The EMI Classics album is (with the exception of Maskarade) a compilation of EMI recordings from the 1950s, some of them still sounding very fine indeed. However, when most other issues in this series have been the fruit of extensive research and usually contain at least one live item, there is the suspicion that this is a slightly lazy compilation made with an eye to getting extra mileage out of recordings in EMI’s own vaults. At least two items, as we shall see, do not contribute much and a trawl round the radio archives of three continents would surely have found something more revealing.

Incidentally, on a further Danacord issue (Great Musicians in Copenhagen: DACOCD 303) Malko can be heard partnering Piatigorsky (Dvořák Cello Concerto, first movement), Horowitz (Tchaikovsky Concerto, third movement) and Landowska (Poulenc Concerto Champêtre, second movement) in live performances from 1932 and 1934 which sound remarkably well for what they are, though the recording equipment can no more cope with some of Horowitz eruptions than it could with those of a volcano. The booklet amusingly explains how an engineer of Danish Radio built up, on the sly, an archive of some 150 78 sides of classical music in the early 1930s until the higher authorities caught him and indignantly told him to stop. It is not clear whether the performance excerpted exist complete, but the Horowitz should be issued forthwith if it does: this movement is fantastic.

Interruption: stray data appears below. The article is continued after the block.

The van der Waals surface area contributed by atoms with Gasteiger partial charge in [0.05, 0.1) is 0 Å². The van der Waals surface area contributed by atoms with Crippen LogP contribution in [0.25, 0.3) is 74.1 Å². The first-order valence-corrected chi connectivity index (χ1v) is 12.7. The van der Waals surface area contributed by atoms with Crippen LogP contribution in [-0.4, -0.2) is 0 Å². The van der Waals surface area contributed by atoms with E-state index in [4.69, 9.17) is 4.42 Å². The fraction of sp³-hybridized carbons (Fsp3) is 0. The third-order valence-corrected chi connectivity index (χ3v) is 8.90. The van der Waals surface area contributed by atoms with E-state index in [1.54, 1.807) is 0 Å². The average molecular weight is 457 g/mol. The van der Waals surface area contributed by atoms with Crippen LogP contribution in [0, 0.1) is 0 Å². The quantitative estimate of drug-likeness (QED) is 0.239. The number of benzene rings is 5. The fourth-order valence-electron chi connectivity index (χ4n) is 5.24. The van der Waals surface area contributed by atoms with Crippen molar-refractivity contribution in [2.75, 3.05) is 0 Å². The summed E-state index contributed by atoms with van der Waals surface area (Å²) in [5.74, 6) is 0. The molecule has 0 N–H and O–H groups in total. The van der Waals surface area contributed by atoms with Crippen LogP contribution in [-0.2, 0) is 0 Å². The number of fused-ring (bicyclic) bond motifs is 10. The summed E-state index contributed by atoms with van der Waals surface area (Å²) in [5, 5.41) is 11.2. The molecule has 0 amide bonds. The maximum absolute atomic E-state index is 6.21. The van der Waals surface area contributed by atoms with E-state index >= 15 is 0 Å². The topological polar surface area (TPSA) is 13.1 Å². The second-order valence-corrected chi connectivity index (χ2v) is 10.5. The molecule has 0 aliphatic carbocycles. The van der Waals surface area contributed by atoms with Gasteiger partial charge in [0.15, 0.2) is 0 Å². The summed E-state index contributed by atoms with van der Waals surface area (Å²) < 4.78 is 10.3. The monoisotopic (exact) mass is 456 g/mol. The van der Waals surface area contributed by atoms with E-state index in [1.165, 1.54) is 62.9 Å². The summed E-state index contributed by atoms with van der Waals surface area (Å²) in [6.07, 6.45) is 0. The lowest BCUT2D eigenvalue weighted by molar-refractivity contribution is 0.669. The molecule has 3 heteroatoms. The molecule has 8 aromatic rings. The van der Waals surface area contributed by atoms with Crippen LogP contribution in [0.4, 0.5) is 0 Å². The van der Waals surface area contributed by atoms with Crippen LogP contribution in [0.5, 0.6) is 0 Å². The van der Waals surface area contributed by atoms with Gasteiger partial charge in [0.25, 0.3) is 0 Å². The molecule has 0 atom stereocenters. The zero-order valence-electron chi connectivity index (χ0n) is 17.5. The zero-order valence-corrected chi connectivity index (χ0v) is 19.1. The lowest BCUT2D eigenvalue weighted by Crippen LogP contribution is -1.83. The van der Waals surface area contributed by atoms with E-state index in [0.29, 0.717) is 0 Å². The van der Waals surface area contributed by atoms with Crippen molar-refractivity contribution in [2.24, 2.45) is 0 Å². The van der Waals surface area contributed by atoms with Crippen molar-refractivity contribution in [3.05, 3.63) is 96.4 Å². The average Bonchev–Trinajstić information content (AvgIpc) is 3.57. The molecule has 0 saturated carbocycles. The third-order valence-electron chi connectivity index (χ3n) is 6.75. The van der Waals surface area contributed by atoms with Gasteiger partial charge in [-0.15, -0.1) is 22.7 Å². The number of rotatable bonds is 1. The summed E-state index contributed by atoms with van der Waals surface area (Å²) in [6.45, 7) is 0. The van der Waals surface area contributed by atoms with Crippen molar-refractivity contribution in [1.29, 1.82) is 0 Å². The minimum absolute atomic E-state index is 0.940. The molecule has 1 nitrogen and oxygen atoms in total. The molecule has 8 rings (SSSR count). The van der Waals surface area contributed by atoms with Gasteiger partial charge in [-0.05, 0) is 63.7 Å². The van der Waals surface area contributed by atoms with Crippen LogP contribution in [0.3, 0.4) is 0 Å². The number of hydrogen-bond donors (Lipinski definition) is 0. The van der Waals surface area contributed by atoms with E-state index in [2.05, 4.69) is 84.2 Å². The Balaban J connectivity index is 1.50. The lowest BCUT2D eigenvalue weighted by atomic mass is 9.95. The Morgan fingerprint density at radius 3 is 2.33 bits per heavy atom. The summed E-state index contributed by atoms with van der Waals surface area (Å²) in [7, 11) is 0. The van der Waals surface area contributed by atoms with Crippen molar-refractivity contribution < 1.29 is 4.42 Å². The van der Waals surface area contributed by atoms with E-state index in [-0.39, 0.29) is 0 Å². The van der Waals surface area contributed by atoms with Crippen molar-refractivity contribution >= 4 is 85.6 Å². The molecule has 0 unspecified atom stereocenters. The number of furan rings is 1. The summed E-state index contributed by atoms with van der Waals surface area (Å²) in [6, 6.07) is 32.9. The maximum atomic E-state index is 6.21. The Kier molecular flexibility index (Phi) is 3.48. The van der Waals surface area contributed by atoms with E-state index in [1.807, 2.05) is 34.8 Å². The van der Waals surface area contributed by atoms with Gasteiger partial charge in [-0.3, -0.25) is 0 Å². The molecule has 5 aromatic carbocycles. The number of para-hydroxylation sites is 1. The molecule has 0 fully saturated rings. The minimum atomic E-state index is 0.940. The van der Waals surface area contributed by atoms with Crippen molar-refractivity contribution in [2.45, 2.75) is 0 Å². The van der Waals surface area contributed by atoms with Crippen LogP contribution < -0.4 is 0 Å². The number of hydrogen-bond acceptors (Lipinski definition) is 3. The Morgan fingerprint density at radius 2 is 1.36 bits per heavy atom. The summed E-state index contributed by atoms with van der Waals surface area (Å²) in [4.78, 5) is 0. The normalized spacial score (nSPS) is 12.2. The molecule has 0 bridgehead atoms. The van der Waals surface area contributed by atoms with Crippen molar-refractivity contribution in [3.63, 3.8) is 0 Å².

However, both sets have detailed and useful notes (by Robert Layton in the present case) and between them give us a reasonable possibility of assessing whether or not Malko was, in fact, one of the "Great Conductors of the 20th Century".

CD 1

To begin with the Ruslan and Ludmilla Overture was a far more challenging choice than it sounds, for it establishes the whole tenor of what is to come. We are all used to sizzling, virtuosic performances (once-for-all, Solti’s famous – or notorious – version), and when a slower performance comes along it often sounds dull. Not Malko’s. You’ll have heard more dashing interpretations, but it would be hard to find a more buoyantly high-spirited one, with a Mozartian grace to the quieter moments and a lovely singing quality to the famous tune. Both here and in the Rimsky-Korsakov Dance of the Tumblers Malko shows that a steady pace, clear-cut rhythms, scrupulous articulation and careful control of dynamics and colour can reveal far more to these pieces than one would have imagined.

The Borodin, originally coupled with the same composer’s Third Symphony, had a long catalogue life, yielding only when the stereo age relegated to a limbo a host of fine recordings that were too old to be sold as "normal" records and not yet old enough to be "historical". It still sounds well (better than the 1956 recordings, where the Kingsway Hall acoustic sounds more cavernous) and the performance remains a model – it all sounds so right. This is a symphony which can easily fall apart. Malko makes the alternating tempi in the first movement work quite naturally, neither forging ahead too much one moment nor holding back too much the next. The second movement also finds a tempo which is brilliant without losing the effect of the syncopations. The slow movement could stand as a hallmark of Malko’s style. The opening horn solo is not spot-lit, just allowed to express itself gently against the strings’ backdrop, and he is fortunate in a player who can provide such tonal shading in piano (is this perhaps Denis Brain?). Then, at the climax the strings express their melody with deep, noble feeling, no hysteria or excess lushness. I realise that in describing these performances I am often reduced to describing what they are not. I hope I am not giving the impression that they are safe and sound, inoffensive but perhaps not very interesting. On the contrary, their apparent lack of an "interpreter" between us and the composer allows the music to shine all the brighter.